Director: Niels Arden Opley
Starring: Noomi Rapace, Michael Nyqvist
4 stars hardly seems adequate to sum up how I feel about this movie. This adaptation of the first part of Stieg Larsson's Millennium Trilogy is an absolutely spellbinding film and its protagonist, Lisbeth Salander, is one of the most compelling and fascinating characters to come along in quite a while. The film is already set for a totally unnecessary Stateside remake, which I think will prove problematic not only in terms of casting but also content, as the forthright, unflinching way that the film deals with violence is one of its most startling features.
There's a lot of plot to this story, but I'll sum it up as best I can and without giving much away. It opens with a libel verdict against Mikael Blomkvist (Michael Nyqvist) for a story he published in his magazine Millennium. In a few months he will begin serving his prison term and in the interim he's approached by Henrik Vanger (Sven-Bertil Taube), who wants to hire him to investigate the disappearance of his niece, Harriet. Henrik believes that Harriet was murdered by a member of the family so that they could secure a greater part of the Vanger fortune and on the surface it appears that his suspicions are on point. Despite the fact that they all hate each other, the family lives together on an island accessible only by a bridge to the mainland. The day of Harriet's disappearance there was an accident on the bridge that would have made it impossible for Harriet to come into contact with anyone outside the family. The case has been cold for 40 years and Mikael settles in to wade through boxes and boxes of evidence that Henrik has collected over the years, determined but nevertheless doubtful about his possibilities of success.
Back in Stockholm a computer hacker named Lisbeth Salander (Noomi Rapace) closely monitors Blomkvist's progress and cracks the code that has Blomkvist and the police baffled. She sends her findings to Blomkvist and joins him on the island where they uncover more clues and discover that they aren't just investigating the disappearance of one girl, but a series of murders that have taken place in the towns surrounding the island. The closer they get to the truth, the bigger the targets on their backs become and soon they aren't just going through evidence anymore, but dodging bullets as well.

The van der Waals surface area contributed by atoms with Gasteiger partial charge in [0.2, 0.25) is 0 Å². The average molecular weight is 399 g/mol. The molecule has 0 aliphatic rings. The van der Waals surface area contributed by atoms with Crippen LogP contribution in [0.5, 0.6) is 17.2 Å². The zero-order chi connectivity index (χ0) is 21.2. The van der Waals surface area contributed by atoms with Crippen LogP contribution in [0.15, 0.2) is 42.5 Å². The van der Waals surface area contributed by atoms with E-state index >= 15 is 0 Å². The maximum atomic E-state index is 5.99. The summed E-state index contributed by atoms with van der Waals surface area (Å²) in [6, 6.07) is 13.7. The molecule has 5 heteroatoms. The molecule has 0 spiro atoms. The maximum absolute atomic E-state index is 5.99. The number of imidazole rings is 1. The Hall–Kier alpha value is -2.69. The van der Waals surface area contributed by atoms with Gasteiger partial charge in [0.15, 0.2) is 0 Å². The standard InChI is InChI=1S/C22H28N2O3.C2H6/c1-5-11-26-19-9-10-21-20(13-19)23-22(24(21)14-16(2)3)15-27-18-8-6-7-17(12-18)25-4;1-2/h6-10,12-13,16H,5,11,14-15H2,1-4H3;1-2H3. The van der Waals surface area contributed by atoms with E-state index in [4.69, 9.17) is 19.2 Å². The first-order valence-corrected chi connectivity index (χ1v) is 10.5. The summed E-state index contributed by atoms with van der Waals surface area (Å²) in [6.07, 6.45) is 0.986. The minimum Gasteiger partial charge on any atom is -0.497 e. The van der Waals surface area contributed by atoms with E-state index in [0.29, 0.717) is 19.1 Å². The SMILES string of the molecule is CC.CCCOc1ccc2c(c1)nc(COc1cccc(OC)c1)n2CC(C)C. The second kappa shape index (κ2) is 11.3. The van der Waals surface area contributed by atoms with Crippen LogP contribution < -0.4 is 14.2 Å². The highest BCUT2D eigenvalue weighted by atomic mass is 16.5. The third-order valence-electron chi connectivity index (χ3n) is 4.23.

Directed by Niels Arden Opley The Girl with the Dragon Tattoo is sometimes unrelentingly brutal in terms of its violence and definitely not for the faint of heart. That being said, the violence (particularly the sexual violence, of which there is much) is not exploitative. It isn't "torture porn" constructed around a visual aesthetic that foregrounds the forbidden pleasure of looking; it's grim and harrowing and the camera refuses to look away from it, becoming less voyeur than witness. The Swedish title of the film is actually Men Who Hate Women and there's a strong current of misogyny that runs through the story, by which I mean that the film acknowledges and is critical of misogyny, not that it is itself misogynist. On the contrary the film is actually ferociously feminist and it frames both the violence and the mindset that inspires it as unequivocally vile. There is a moment between Lisbeth and Mikael towards the end in which she advises him against reasoning that the killer is also a victim, tacitly acknowledging a hard reality: Mikael is a target because he's too close to the truth; Lisbeth is a target because she's too close to the truth, but could also become a target simply by being a woman in the general proximity of the killer. The film sees misogyny as a disease and its sufferers as having no place in society.
The film isn't perfect in terms of how it unravels its mystery, giving away maybe a little too much a little too soon, but it is still wholly engrossing. A big part of that is due to Lisbeth and the way that she's played by Rapace. There is a flatness to the way that she experiences the people and world around her which suggests Asperger's (the film never directly addresses this but it's my understanding that the books do), but there is also a simmering intensity that can, and occassionally does, explode. The performance always hits just the right notes and the missing beats in the way that Lisbeth interacts with others makes for some hilariously awkward moments between her and Mikael, offering a brief respite from the story's overall darkness. It's a great performance and the film is more than equal to it. The only downside is that now I have to wait for the second and third parts.